An anti-government protester holds up bullets during a march to demand the trial of Yemen's outgoing President Ali Abdullah Saleh in the southern city of Taiz December 8, 2011. (Photo:Reuters)
Yemeni forces loyal to outgoing President Ali Abdullah Saleh and opposition gunmen are withdrawing from the streets of Taiz city, an official said on Friday.
Dozens have been killed in Taiz, Yemen's commercial capital, since Saleh signed a deal last month to give up power. Months of anti-government protests have pushed the impoverished country to the brink of civil war.
The official said a committee set up to restore normality to Taiz was clearing away road blocks set up by Saleh opponents and loyalists during street battles, and overseeing their withdrawal from occupied buildings.
Protesters continue to take to the streets in anger at the opposition parties' endorsement of the power transfer deal, which grants immunity from prosecution to Saleh over the killing of demonstrators by security forces.
Saleh's General People's Congress (GPC) party said it would stop holding pro-government rallies after Friday prayers to show its commitment to a political solution.
"The decision by the party's leadership is a new sign of the GPC's eager desire to act in the higher interest of the nation and to begin ending the political crisis," said a statement from the party that urged opposition parties to do the same.
A member of the opposition Joint Meeting Parties (JMP) said it was not for them to call off street protests.
"We in the JMP do not have the authority to cancel protests and sit-ins. It's the youth movement that controls the protesters," the assistant secretary-general of the socialist party told Reuters.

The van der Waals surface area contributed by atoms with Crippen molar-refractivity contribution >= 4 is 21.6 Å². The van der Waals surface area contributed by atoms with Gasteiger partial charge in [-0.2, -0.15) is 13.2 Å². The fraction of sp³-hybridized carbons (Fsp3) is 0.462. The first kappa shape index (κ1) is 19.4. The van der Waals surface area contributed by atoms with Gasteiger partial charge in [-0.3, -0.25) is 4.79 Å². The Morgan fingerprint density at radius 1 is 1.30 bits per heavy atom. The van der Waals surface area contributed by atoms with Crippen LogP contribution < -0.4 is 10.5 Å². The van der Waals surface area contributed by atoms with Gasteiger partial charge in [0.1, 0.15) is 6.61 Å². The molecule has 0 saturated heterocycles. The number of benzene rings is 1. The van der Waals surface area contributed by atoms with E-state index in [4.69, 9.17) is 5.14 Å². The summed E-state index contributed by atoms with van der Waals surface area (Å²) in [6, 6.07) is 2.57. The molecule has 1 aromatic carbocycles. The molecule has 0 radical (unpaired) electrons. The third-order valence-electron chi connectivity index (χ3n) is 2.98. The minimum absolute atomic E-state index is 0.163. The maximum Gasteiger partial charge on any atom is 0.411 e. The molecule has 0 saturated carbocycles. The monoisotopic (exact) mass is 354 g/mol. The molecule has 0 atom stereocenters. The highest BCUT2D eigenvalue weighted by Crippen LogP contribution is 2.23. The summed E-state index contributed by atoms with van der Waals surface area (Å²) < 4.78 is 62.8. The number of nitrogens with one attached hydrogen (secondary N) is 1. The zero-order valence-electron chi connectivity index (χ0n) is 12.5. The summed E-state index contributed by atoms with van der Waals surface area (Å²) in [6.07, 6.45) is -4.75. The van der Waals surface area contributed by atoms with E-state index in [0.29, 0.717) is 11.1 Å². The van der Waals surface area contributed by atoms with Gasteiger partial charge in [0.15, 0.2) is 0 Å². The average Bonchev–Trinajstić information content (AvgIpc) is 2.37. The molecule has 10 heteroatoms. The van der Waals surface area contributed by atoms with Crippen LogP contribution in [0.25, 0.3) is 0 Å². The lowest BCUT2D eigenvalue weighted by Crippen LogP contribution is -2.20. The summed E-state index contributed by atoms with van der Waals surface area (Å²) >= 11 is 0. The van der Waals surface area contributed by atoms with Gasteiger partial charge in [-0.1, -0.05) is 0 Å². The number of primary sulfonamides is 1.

Under the transfer plan negotiated by Yemen's wealthy Gulf neighbours, the GPC and opposition parties divide up cabinet posts between them and form a national unity government to steer the country ahead of a presidential election in February.
The cabinet, which is due to be sworn in on Saturday, faces a host of challenges including a southern separatist movement, a rebellion in the north and a regional wing of al Qaeda that has exploited the upheaval to strengthen its foothold in Yemen.
Neighbouring Saudi Arabia and the United States, both targets of foiled attacks by al Qaeda's Yemen-based wing, fear the global militant network could use a security vacuum to plot and perhaps carry out attacks on the region and beyond.
The interior ministry said it was making arrangements for the United Nations envoy who helped broker the power transfer deal to visit the north and south of the country, where central government control has been severely weakened.
Opposition leader Mohammed Basindwa, who is now prime minister, said his first foreign visit would be to oil-rich Saudi Arabia and the United Arab Emirates to ask for urgent support for Yemen's fuel and electricity needs.